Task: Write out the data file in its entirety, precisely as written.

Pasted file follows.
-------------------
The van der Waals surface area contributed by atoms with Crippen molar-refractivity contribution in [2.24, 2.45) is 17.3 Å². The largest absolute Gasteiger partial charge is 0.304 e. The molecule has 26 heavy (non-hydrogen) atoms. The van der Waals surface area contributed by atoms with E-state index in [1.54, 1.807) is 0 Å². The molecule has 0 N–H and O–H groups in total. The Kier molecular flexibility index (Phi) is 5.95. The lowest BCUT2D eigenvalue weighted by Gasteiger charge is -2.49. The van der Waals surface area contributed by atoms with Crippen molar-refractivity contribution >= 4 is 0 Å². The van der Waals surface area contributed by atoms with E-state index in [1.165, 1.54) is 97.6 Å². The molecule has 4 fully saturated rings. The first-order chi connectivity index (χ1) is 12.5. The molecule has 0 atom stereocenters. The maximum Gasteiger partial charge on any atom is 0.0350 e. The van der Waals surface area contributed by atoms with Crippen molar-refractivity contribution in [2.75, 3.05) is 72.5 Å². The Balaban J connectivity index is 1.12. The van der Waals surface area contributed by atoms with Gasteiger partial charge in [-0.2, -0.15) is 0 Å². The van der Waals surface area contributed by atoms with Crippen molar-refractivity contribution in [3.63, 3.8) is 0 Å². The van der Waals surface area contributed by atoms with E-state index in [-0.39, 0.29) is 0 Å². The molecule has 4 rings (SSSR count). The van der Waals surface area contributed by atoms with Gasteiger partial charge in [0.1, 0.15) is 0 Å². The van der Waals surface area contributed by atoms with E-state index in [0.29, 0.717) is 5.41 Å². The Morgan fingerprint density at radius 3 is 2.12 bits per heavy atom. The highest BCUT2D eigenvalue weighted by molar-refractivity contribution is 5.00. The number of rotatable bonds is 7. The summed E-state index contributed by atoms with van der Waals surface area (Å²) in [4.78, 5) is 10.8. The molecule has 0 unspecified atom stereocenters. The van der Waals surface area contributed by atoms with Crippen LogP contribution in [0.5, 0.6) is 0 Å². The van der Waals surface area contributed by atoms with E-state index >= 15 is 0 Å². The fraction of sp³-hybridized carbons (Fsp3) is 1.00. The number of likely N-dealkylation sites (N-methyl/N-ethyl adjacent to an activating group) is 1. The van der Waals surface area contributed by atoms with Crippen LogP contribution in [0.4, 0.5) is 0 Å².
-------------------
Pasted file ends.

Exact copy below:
The van der Waals surface area contributed by atoms with Crippen molar-refractivity contribution in [2.24, 2.45) is 17.3 Å². The largest absolute Gasteiger partial charge is 0.304 e. The molecule has 26 heavy (non-hydrogen) atoms. The van der Waals surface area contributed by atoms with E-state index in [1.54, 1.807) is 0 Å². The molecule has 0 N–H and O–H groups in total. The Kier molecular flexibility index (Phi) is 5.95. The lowest BCUT2D eigenvalue weighted by Gasteiger charge is -2.49. The van der Waals surface area contributed by atoms with Crippen molar-refractivity contribution >= 4 is 0 Å². The van der Waals surface area contributed by atoms with E-state index in [1.165, 1.54) is 97.6 Å². The molecule has 4 fully saturated rings. The first-order chi connectivity index (χ1) is 12.5. The molecule has 0 atom stereocenters. The maximum Gasteiger partial charge on any atom is 0.0350 e. The van der Waals surface area contributed by atoms with Crippen molar-refractivity contribution in [2.75, 3.05) is 72.5 Å². The Balaban J connectivity index is 1.12. The van der Waals surface area contributed by atoms with Gasteiger partial charge in [-0.2, -0.15) is 0 Å². The van der Waals surface area contributed by atoms with Crippen molar-refractivity contribution in [3.63, 3.8) is 0 Å². The van der Waals surface area contributed by atoms with E-state index in [-0.39, 0.29) is 0 Å². The molecule has 4 rings (SSSR count). The van der Waals surface area contributed by atoms with Gasteiger partial charge in [0.1, 0.15) is 0 Å². The van der Waals surface area contributed by atoms with E-state index in [0.29, 0.717) is 5.41 Å². The Morgan fingerprint density at radius 3 is 2.12 bits per heavy atom. The highest BCUT2D eigenvalue weighted by molar-refractivity contribution is 5.00. The number of rotatable bonds is 7. The summed E-state index contributed by atoms with van der Waals surface area (Å²) in [4.78, 5) is 10.8. The molecule has 0 unspecified atom stereocenters. The van der Waals surface area contributed by atoms with Crippen LogP contribution in [0.5, 0.6) is 0 Å². The van der Waals surface area contributed by atoms with E-state index >= 15 is 0 Å². The fraction of sp³-hybridized carbons (Fsp3) is 1.00. The number of likely N-dealkylation sites (N-methyl/N-ethyl adjacent to an activating group) is 1. The van der Waals surface area contributed by atoms with Crippen LogP contribution in [0.4, 0.5) is 0 Å².